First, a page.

Researchers and scientists from the National University of Singapore (NUS) has successfully developed conducting polymer films that can provide "unprecedented" ohmic contacts to give superior performance in organic electronics, including organic light-emitting diodes, solar cells and transistors. The research findings have been recently published in the journal Nature (see abstract below).
According to the announcement the key finding these researchers discovered is to be able to design polymer films with the desired extreme work functions needed to generally make ohmic contacts. Work function is the minimum amount of energy needed to liberate an electron from the film surface into vacuum.
The researchers showed that work functions as high as 5.8 electron-volts and as low as 3.0 electron-volts can now be attained for films that can be processed from solutions at low cost.
The project outcome is a result of a collaboration with the materials chemistry team led by Associate Professor Chua Lay-Lay from the Department of Chemistry at the NUS Faculty of Science, the physics team led by Associate Professor Peter Ho from the Department of Physics from the same faculty, and scientists from Cambridge Display Technology - a subsidiary of Sumitomo Chemical.
Figure: NUS - Dr. Png Rui-Qi (left), Mervin Ang (middle) and Cindy Tang (right) working on conducting polymers
Dr Png Rui-Qi, a senior research fellow from the Department of Physics at the NUS Faculty of Science, who led the device research team, said, "To design such materials, we developed the concept of doped conducting polymers with bonded ionic groups, in which the doped mobile charges - electrons and holes - cannot dissipate away because their counter-balancing ions are chemically bonded." Dr Png Rui-Qi added, "As a result, these conducting polymers can remain stable despite their extreme work functions and provide the desired ohmic contacts."
Dr Png Rui-Qi continued, "The lack of a general approach to make ohmic contacts has been a key bottleneck in flexible electronics. Our work overcomes this challenge to open a path to better performance in a wide range of organic semiconductor devices." Dr Png Rui-Qi concluded, "We are particularly thrilled about this Singapore-led innovation."
Associate Professor Chua Lay-Lay, Department of Chemistry at the NUS Faculty of Science, said, "The close partnership of the chemists and physicists has made this innovation possible. We are now working with our industrial partner to further develop this technology."
Cindy G. Tang | Mervin C. Y. Ang | Kim-Kian Choo | Venu Keerthi | Jun-Kai Tan | Mazlan Nur Syafiqah | Thomas Kugler | Jeremy H. Burroughes | Rui-Qi Png | Lay-Lay Chua | Peter K. H. Ho
Nature 539, 536–540 (24 November 2016) | doi:10.1038/nature20133
Received 13 January 2016 | Accepted 03 October 2016 | Published online 23 November 2016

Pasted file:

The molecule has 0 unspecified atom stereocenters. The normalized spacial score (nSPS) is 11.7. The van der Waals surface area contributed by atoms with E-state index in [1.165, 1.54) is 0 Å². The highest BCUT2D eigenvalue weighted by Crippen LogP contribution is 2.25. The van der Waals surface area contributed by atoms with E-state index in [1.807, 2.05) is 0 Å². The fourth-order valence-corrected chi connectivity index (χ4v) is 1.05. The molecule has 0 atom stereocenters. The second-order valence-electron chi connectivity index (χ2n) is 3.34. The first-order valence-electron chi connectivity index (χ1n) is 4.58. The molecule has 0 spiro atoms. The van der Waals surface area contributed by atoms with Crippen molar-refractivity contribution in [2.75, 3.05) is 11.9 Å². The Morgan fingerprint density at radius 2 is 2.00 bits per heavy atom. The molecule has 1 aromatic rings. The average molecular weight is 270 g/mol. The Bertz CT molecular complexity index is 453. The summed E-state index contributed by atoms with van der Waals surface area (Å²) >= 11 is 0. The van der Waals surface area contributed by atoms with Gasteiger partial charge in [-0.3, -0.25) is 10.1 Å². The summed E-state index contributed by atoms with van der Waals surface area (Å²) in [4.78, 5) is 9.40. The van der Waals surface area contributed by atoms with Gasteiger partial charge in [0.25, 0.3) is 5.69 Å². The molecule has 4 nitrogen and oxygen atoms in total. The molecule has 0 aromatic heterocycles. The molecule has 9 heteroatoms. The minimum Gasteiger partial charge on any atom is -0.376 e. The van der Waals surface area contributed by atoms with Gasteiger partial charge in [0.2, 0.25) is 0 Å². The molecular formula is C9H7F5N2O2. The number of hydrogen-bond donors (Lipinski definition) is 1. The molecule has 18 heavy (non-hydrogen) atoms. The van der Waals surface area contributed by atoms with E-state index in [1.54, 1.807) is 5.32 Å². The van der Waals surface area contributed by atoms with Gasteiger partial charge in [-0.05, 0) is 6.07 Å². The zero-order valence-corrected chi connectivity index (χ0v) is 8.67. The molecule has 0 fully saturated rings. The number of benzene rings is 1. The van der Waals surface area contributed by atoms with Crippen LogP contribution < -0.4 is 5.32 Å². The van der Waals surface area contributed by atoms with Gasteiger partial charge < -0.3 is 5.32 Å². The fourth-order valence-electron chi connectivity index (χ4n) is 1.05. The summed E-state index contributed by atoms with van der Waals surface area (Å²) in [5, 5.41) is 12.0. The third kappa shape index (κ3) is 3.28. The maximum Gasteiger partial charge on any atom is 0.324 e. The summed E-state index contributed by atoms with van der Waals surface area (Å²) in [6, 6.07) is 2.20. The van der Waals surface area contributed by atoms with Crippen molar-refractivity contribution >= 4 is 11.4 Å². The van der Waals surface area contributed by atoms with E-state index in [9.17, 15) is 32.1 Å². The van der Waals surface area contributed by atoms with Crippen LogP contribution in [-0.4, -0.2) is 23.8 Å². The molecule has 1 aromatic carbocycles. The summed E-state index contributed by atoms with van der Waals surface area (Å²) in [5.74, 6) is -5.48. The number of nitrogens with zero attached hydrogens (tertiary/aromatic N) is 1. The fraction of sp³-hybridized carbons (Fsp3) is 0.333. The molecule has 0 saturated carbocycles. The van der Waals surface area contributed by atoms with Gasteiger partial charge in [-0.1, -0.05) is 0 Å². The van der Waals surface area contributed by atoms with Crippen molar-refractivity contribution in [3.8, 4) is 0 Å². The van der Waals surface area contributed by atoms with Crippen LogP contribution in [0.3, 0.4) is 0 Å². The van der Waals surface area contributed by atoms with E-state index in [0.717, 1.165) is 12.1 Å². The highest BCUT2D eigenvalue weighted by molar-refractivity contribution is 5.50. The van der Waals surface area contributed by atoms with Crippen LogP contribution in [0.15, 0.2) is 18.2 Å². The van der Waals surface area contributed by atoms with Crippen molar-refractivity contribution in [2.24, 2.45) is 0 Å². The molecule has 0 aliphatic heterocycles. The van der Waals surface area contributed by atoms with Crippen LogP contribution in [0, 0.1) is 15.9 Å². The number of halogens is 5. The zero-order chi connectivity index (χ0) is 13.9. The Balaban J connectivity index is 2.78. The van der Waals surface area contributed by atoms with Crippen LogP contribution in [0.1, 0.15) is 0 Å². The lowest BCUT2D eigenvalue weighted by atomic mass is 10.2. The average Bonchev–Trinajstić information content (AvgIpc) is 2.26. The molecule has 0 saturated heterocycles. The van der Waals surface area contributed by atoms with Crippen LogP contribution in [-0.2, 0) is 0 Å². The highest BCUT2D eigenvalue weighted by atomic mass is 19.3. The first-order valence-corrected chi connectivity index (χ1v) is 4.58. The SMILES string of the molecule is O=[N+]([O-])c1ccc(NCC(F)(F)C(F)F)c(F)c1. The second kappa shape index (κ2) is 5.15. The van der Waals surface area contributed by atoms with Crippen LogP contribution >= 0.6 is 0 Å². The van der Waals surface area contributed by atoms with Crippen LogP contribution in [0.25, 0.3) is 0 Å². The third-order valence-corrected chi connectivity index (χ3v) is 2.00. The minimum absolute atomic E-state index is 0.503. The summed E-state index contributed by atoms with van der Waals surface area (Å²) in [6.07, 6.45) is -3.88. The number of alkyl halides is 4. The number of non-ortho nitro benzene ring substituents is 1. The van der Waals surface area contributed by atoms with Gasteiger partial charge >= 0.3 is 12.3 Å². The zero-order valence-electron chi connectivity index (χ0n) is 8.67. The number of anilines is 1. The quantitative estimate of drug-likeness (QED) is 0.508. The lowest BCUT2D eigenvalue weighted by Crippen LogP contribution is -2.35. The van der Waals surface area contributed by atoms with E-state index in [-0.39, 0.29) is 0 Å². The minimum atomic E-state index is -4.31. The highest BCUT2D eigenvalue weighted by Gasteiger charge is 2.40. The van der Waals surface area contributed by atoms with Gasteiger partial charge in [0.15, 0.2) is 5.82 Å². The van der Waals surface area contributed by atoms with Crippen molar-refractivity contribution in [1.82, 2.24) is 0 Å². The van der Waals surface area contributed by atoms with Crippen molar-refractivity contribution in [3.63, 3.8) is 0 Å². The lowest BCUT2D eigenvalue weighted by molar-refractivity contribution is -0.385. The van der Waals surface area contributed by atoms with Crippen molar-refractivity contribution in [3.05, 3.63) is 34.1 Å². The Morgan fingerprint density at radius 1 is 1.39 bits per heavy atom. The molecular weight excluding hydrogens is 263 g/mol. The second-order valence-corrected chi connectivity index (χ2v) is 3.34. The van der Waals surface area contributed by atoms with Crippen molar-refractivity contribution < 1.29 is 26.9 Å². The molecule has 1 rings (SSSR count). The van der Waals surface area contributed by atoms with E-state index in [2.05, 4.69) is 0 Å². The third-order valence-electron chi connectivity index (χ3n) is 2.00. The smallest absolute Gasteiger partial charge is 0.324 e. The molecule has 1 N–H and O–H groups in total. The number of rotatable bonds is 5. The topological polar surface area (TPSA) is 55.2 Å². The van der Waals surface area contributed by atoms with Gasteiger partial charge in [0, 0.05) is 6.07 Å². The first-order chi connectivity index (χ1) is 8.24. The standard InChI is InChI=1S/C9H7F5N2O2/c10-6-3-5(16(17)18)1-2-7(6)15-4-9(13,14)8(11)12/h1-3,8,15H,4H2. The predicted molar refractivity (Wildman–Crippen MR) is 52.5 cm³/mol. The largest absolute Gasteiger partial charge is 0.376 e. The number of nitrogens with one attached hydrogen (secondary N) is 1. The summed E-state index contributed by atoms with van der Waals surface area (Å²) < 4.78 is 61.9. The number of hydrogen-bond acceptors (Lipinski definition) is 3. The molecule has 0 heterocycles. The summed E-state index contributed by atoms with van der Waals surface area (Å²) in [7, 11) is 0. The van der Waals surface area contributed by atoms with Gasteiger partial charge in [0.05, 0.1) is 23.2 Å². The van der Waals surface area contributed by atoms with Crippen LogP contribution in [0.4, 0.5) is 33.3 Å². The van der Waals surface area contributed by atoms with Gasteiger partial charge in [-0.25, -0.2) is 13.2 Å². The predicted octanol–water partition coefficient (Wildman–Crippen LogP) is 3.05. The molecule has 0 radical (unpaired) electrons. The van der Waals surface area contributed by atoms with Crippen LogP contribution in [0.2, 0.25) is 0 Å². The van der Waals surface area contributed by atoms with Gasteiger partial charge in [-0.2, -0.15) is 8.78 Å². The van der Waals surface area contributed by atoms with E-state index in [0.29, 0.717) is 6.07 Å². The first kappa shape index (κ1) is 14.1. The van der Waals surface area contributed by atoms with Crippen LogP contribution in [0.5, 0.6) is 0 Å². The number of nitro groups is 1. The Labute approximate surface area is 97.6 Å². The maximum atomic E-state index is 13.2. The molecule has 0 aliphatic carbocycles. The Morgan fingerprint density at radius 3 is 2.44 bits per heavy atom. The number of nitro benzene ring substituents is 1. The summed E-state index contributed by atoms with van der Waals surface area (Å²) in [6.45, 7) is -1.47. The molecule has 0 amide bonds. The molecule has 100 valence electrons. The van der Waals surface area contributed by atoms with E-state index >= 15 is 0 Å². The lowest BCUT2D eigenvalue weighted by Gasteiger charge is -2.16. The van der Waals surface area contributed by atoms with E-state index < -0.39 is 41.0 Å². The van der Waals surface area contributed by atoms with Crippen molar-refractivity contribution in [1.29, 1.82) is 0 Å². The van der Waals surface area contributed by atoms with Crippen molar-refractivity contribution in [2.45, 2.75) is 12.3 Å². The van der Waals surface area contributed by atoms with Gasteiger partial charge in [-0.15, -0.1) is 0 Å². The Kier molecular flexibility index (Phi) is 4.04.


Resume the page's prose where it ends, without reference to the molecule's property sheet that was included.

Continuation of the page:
To make high-performance semiconductor devices, a good ohmic contact between the electrode and the semiconductor layer is required to inject the maximum current density across the contact. Achieving ohmic contacts requires electrodes with high and low work functions to inject holes and electrons respectively, where the work function is the minimum energy required to remove an electron from the Fermi level of the electrode to the vacuum level. However, it is challenging to produce electrically conducting films with sufficiently high or low work functions, especially for solution-processed semiconductor devices. Hole-doped polymer organic semiconductors are available in a limited work-function range1, 2, but hole-doped materials with ultrahigh work functions and, especially, electron-doped materials with low to ultralow work functions are not yet available. The key challenges are stabilizing the thin films against de-doping and suppressing dopant migration3, 4. Here we report a general strategy to overcome these limitations and achieve solution-processed doped films over a wide range of work functions (3.0–5.8 electronvolts), by charge-doping of conjugated polyelectrolytes5, 6, 7 and then internal ion-exchange to give self-compensated heavily doped polymers. Mobile carriers on the polymer backbone in these materials are compensated by covalently bonded counter-ions. Although our self-compensated doped polymers superficially resemble self-doped polymers8, 9, they are generated by separate charge-carrier doping and compensation steps, which enables the use of strong dopants to access extreme work functions. We demonstrate solution-processed ohmic contacts for high-performance organic light-emitting diodes, solar cells, photodiodes and transistors, including ohmic injection of both carrier types into polyfluorene—the benchmark wide-bandgap blue-light-emitting polymer organic semiconductor. We also show that metal electrodes can be transformed into highly efficient hole- and electron-injection contacts via the self-assembly of these doped polyelectrolytes. This consequently allows ambipolar field-effect transistors to be transformed into high-performance p- and n-channel transistors. Our strategy provides a method for producing ohmic contacts not only for organic semiconductors, but potentially for other advanced semiconductors as well, including perovskites, quantum dots, nanotubes and two-dimensional materials.